GOLD Hill in Shaftesbury, with its steep cobbles and thatched cottages, has to be one of Britain's most photographed scenes – it features in the 1967 film of Far From the Madding Crowd, as well as the Ridley Scott directed advert for Hovis bread.

It’s home to a popular weekend fair each July. Although the festival experienced a Covid-induced hiatus last year, it's due to make a return on July 4.

King Alfred founded the now ruined Benedictine nunnery for his daughter and Henry VIII’s unfortunate first wife, Catherine of Aragon, stayed there.

However, the most notable royal “visit” was from Edward the Martyr. He was murdered by his wicked stepmother at Corfe Castle and laid to rest in Shaftesbury Abbey, making it a focus of pilgrimage.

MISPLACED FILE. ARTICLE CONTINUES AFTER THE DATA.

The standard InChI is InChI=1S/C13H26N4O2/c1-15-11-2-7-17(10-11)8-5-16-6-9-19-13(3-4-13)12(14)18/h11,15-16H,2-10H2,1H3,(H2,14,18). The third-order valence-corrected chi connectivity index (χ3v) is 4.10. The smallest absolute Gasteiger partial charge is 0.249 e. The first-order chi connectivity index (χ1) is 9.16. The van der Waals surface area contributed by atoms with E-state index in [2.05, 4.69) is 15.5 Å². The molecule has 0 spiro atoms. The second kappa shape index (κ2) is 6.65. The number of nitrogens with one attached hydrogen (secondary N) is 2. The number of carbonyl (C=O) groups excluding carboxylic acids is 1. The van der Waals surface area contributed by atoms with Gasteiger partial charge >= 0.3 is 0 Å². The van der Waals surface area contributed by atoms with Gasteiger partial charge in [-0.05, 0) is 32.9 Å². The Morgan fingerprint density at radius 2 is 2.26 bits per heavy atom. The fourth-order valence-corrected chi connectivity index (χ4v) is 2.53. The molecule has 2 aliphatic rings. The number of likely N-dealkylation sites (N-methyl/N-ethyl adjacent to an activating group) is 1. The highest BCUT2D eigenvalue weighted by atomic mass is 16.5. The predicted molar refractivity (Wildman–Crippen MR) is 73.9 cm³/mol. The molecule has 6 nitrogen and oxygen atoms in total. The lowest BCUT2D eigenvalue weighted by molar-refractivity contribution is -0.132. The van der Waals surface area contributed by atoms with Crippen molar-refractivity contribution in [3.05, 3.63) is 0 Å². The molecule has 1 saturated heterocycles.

A lead casket believed to contain his bones is now in the possession of Russian Orthodox monks living in Brookwood Surrey.

The removal was controversial and the abbey museum hopes to get the bones back one day.Bournemouth Echo:

Shaftesbury is one of the oldest towns in England, thought to have been founded in 950 BC by the legendary king of the Britons Rud Hud Hudibras. It once had a castle, a grand Abbey, three mints and twelve churches.

These pictures, taken from various locations across the town, likely date from circa 1900 to circa 1930.